Judges disagree on applicable child support guideline

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Against the advice of their attorneys, a divorcing couple entered into a settlement agreement that included a “true up” provision for calculating child support each year. That provision is now at issue before the Indiana Court of Appeals.

Cortney Schwartz and Jodi Heeter entered into a marital settlement agreement in which the two agreed that Schwartz would pay Heeter $430 a week in child support. The agreement also contained the “true up” provision, which read: “At the conclusion of each calendar year, starting with 2009, the parties’ respective weekly child support obligation shall be adjusted and recalculated by taking the amount of their gross taxable income from their tax return(s) for that year, dividing it by 52 weeks, and using this amount at line 1 of the [Child Support Obligation Worksheet], with all other factors remaining the same for purposes of calculating the parties’ adjusted child support obligation.”

For the 2009 and 2010 years, Schwartz calculated his “true up” payment using the 2009 Child Support Guidelines and paid Heeter approximately $6,000 more a year. Heeter argued that Schwartz should have used the guideline that was applicable at the time he was paying, so for the 2010 year, he should have used the 2011 guidelines, resulting in an additional $44,000 or more.

The trial court ruled that Schwartz correctly paid for the 2009 year, but his “true up” payment for 2010 should have been based on the 2010 guidelines.

In Cortney L. Schwartz v. Jodi S. Heeter, 02A03-1109-DR-401, the Court of Appeals was divided over what guideline to use, focusing on the word “factors” in the agreement. The majority concluded that the 2009 guidelines should be used until a modification is made to the child support order, so the trial court was correct regarding the 2009 calculation, but erred on the 2010 calculation.

Judge Paul Mathias dissented on this point, finding the trial court’s determination to be the correct one. He believed the provision in the agreement meant that the other “factors” that will remain the same are the other variables that go into calculating the “true up” amount, not the child support obligation worksheet or formula itself.

The appellate court ruled that Heeter may not on remand seek rulings from the trial court on her prior motions for modification of Schwartz’s support obligation because she didn’t comply with Appellate Rule 46(A)(8), and it denied her request for appellate attorney fees.

The case was remanded for further proceedings.



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  1. Lori, you must really love wedding cake stories like this one ... happy enuf ending for you?

  2. This new language about a warning has not been discussed at previous meetings. It's not available online. Since it must be made public knowledge before the vote, does anyone know exactly what it says? Further, this proposal was held up for 5 weeks because members Carol and Lucy insisted that all terms used be defined. So now, definitions are unnecessary and have not been inserted? Beyond these requirements, what is the logic behind giving one free pass to discriminators? Is that how laws work - break it once and that's ok? Just don't do it again? Three members of Carmel's council have done just about everything they can think of to prohibit an anti-discrimination ordinance in Carmel, much to Brainard's consternation, I'm told. These three 'want to be so careful' that they have failed to do what at least 13 other communities, including Martinsville, have already done. It's not being careful. It's standing in the way of what 60% of Carmel residents want. It's hurting CArmel in thT businesses have refused to locate because the council has not gotten with the program. And now they want to give discriminatory one free shot to do so. Unacceptable. Once three members leave the council because they lost their races, the Carmel council will have unanimous approval of the ordinance as originally drafted, not with a one free shot to discriminate freebie. That happens in January 2016. Why give a freebie when all we have to do is wait 3 months and get an ordinance with teeth from Day 1? If nothing else, can you please get s copy from Carmel and post it so we can see what else has changed in the proposal?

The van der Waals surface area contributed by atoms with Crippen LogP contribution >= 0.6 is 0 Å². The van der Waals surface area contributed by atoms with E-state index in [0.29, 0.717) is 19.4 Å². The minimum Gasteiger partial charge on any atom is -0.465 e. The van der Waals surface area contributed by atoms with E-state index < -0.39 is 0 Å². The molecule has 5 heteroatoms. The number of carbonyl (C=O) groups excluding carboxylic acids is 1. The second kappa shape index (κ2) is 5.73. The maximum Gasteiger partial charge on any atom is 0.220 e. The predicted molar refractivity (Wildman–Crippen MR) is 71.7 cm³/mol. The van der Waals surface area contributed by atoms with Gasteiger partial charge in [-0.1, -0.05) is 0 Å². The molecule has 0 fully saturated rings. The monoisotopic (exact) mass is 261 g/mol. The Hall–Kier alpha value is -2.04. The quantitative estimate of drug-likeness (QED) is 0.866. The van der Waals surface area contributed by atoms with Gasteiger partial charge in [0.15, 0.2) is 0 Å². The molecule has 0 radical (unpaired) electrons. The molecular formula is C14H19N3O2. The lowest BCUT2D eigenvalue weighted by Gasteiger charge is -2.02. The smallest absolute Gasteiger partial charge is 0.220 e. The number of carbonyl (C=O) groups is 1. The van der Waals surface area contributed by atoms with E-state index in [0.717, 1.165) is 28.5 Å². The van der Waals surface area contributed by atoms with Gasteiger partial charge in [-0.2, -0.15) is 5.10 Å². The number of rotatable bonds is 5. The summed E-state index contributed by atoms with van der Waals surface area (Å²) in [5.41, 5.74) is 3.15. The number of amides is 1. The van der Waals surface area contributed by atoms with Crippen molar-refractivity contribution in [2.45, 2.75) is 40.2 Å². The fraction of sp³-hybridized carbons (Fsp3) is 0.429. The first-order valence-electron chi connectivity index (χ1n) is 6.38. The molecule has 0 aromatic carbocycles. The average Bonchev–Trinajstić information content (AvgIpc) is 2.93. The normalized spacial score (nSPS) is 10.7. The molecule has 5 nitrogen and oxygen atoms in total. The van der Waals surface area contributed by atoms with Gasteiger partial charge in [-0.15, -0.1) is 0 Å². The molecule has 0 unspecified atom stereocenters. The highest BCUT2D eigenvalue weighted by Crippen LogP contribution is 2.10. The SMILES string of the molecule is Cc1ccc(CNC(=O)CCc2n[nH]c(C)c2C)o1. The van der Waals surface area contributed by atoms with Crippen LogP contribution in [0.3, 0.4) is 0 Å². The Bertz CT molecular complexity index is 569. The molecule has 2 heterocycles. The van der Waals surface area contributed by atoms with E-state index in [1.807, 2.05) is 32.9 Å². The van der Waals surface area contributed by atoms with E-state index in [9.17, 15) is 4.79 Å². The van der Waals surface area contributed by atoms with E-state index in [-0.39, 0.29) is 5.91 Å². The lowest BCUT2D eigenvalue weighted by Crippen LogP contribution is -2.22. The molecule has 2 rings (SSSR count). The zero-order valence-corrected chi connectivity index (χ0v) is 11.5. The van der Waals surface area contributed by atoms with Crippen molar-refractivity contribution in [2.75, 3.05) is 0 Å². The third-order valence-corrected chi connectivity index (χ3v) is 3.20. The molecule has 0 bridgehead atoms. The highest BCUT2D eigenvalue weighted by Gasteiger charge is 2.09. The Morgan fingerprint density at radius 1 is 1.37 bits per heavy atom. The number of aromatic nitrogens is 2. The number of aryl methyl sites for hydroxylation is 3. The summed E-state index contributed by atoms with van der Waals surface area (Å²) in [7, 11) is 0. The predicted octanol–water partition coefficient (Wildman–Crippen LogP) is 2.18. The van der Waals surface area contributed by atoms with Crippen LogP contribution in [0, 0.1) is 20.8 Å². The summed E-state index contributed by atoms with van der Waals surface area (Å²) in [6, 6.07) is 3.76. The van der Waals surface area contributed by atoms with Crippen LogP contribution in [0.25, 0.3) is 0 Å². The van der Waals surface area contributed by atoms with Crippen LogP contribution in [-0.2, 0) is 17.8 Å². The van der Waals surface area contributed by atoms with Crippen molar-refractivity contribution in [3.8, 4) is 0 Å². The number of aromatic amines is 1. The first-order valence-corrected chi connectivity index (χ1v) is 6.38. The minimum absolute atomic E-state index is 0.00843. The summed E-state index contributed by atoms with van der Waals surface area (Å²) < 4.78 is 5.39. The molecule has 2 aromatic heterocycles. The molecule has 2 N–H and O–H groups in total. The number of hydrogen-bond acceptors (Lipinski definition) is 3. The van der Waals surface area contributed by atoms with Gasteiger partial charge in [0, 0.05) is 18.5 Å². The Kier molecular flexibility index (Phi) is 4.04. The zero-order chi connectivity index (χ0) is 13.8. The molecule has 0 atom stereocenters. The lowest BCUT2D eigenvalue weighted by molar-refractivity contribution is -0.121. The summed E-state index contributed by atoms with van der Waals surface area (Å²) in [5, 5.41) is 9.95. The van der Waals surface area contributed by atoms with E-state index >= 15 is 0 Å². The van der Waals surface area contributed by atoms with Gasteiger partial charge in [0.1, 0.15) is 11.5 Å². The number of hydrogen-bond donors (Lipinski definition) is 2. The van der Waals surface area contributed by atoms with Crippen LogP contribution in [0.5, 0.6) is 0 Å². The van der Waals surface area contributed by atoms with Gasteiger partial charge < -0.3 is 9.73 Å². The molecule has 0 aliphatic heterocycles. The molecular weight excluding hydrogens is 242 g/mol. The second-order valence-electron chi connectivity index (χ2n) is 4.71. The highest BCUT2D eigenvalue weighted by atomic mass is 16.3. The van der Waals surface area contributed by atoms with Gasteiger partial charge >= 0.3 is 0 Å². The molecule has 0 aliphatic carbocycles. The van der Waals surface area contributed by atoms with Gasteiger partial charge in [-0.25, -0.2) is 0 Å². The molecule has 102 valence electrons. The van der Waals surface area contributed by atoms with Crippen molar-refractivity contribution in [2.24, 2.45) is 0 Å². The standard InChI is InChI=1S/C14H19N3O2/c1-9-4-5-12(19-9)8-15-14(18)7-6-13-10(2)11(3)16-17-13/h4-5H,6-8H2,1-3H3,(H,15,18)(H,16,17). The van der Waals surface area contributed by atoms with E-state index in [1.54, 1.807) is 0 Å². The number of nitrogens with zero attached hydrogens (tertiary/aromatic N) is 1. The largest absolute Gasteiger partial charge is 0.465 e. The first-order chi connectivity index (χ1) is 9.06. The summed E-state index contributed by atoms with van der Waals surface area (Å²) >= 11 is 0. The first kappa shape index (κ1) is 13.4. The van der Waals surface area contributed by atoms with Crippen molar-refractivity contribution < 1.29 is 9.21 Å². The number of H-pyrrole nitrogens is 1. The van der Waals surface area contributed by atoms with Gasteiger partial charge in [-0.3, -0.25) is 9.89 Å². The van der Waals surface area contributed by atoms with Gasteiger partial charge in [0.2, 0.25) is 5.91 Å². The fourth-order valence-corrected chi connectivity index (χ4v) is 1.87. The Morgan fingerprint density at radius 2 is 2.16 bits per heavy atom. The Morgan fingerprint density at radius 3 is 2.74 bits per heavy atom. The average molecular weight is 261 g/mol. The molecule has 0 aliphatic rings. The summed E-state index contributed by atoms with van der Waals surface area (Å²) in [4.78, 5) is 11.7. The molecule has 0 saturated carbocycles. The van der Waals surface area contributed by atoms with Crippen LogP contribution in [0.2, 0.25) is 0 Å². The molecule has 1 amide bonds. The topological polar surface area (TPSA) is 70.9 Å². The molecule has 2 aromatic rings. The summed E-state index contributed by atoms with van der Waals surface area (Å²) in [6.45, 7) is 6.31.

3. Here is an interesting 2012 law review article for any who wish to dive deeper into this subject matter: Excerpt: "Judicial interpretation of the ADA has extended public entity liability to licensing agencies in the licensure and certification of attorneys.49 State bar examiners have the authority to conduct fitness investigations for the purpose of determining whether an applicant is a direct threat to the public.50 A “direct threat” is defined as “a significant risk to the health or safety of others that cannot be eliminated by a modification of policies, practices or procedures, or by the provision of auxiliary aids or services as provided by § 35.139.”51 However, bar examiners may not utilize generalizations or stereotypes about the applicant’s disability in concluding that an applicant is a direct threat.52"

  4. We have been on the waiting list since 2009, i was notified almost 4 months ago that we were going to start receiving payments and we still have received nothing. Every time I call I'm told I just have to wait it's in the lawyers hands. Is everyone else still waiting?

  5. I hope you dont mind but to answer my question. What amendment does this case pretain to?